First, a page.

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OPINION: LSU’s 2019 offense has a special place in college football history

In wake of Monday night’s national championship victory, looking back at the journey LSU took to the Superdome, many have asked a simple question that gets asked often after a run like the one 2019 Tigers went on: Is this the greatest college football team of all time?

However, the answer is probably no. It’s hard enough to be able to compare this team, across relatively modern eras to 2001 Miami or 1995 Nebraska or 2005 Texas. It’s straight up impossible to 1979 Alabama or 1956 Oklahoma.

However, there are ways to look at this LSU team and take away something major overarching the history of the college football landscape. What Joe Burrow and LSU put together over the last 15 games might have been the best offense in the history of the sport.

Entering 2019, Burrow was 40-1 to win the Heisman Trophy, according to Vegas oddsmakers. Adrian Martinez, Sam Elhinger and Shea Patterson had considerably better odds. Not only did he run away with the sport’s most prestigious award; he did so in record-breaking fashion.

In Monday’s championship game, Burrow set the new NCAA single-season record for passing touchdowns with 60, breaking Colt Brennan’s 2006 record of 58. Brennan played for Hawaii against WAC competition. Burrow threw 60 touchdowns in the SEC West. His 2019 season also ranks top-5 all time in single-season completion percentage (76.3), passing yards (5,671) and adjusted yards per attempt (12.5).

Most impressively, Burrow became the first quarterback to ever crest 200 in passing efficiency, finishing with a 202 rating. Others have recently broken that record in the past five years – Tua Tagovailoa, Kyler Murray and Baker Mayfield all did it since 2016 – but none of those guys crested 43 touchdowns. Burrow threw 60.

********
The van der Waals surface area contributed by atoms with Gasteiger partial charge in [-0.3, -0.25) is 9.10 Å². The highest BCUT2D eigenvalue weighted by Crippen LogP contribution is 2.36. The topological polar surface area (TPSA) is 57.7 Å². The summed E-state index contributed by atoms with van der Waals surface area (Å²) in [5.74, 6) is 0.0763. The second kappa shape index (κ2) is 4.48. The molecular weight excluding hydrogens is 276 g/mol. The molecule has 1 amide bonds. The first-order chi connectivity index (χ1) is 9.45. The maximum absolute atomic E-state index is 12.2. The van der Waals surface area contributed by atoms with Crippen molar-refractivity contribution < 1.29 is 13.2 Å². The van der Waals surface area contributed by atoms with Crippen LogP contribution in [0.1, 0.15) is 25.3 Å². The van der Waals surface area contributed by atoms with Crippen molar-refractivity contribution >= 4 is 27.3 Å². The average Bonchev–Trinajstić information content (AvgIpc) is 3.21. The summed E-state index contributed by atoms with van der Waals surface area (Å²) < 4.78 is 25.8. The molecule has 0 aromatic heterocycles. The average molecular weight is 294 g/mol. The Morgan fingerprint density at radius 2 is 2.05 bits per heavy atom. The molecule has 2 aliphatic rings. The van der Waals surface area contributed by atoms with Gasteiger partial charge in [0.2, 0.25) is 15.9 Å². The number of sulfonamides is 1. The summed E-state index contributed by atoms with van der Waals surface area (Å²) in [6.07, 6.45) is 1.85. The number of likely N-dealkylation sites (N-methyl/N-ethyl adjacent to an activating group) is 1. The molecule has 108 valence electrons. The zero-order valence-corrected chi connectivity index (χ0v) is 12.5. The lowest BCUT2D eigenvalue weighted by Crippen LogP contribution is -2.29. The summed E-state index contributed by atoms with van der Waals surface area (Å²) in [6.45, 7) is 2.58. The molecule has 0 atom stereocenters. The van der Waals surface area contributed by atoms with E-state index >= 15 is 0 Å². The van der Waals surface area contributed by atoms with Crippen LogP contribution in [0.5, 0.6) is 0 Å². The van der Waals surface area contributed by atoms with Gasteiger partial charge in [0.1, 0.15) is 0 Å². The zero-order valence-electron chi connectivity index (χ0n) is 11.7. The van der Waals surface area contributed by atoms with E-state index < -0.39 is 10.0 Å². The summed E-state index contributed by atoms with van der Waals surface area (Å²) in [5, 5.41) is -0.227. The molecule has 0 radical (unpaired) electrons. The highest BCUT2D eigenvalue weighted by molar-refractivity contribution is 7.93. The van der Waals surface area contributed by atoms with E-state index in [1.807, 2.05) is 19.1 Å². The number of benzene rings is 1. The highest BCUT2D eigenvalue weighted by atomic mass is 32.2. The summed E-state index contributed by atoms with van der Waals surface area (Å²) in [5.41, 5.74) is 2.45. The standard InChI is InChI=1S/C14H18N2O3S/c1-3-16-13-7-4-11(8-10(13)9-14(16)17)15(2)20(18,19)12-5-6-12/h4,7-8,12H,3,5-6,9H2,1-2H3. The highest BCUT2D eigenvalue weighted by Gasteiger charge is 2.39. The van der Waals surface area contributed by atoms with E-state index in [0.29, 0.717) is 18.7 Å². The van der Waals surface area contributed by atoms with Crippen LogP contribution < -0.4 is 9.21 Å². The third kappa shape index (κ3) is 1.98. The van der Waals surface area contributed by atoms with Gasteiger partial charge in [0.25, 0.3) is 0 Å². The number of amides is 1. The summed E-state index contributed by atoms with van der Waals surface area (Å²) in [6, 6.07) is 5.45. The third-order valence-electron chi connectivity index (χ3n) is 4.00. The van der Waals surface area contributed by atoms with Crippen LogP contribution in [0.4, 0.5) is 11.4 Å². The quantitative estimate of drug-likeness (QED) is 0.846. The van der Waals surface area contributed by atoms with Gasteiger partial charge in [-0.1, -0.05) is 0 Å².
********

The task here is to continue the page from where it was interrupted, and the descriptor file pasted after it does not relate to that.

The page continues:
As a team, LSU scored a touchdown on over 48 percent of its drives this season, the highest mark since SportSource Analytics has been tracking it. Their 86 touchdowns in the regular season eclipses every national champion in recent decades. The 2018 Clemson team that won a national championship scored just 64 in the regular season. The only teams of late that even come close to the 86 number are 2013 Florida State (84) and 2014 Ohio State (83).

Those numbers aren’t even counting the six touchdowns LSU scored on Clemson in the national championship game, or the nine they scored on Oklahoma in the semifinal game, a game they let up in the second half after scoring seven first half touchdowns.

Ed Orgeron deserves a lot of credit. Sure, he’s not calling offensive plays or even involved in the offensive game-planning much, but Orgeron has clearly learned and grown a lot since his days at Ole Miss.

Ole Miss Orgeron never would have completely overhauled the offense, giving tremendous flexibility and empowerment to Steve Ensminger and a 30-year-old passing game coordinator in Joe Brady. Simply the hire of Brady, pulling him away from Sean Payton and the Saints to take one of the most conservative offenses a few years back into one of the most progressive, pass-first offenses in modern history – and it worked.

This LSU offense changed the way people think about the sport. A little-recruited high school quarterback in Burrow that couldn’t even win an Ohio State backup job before transferring to LSU will be cemented as having one of, likely the best, college seasons ever by a quarterback. His NFL career is far from a known quantity, but for now, he’s one of the best college quarterbacks ever, pioneering what may be the greatest offense in the history of the sport.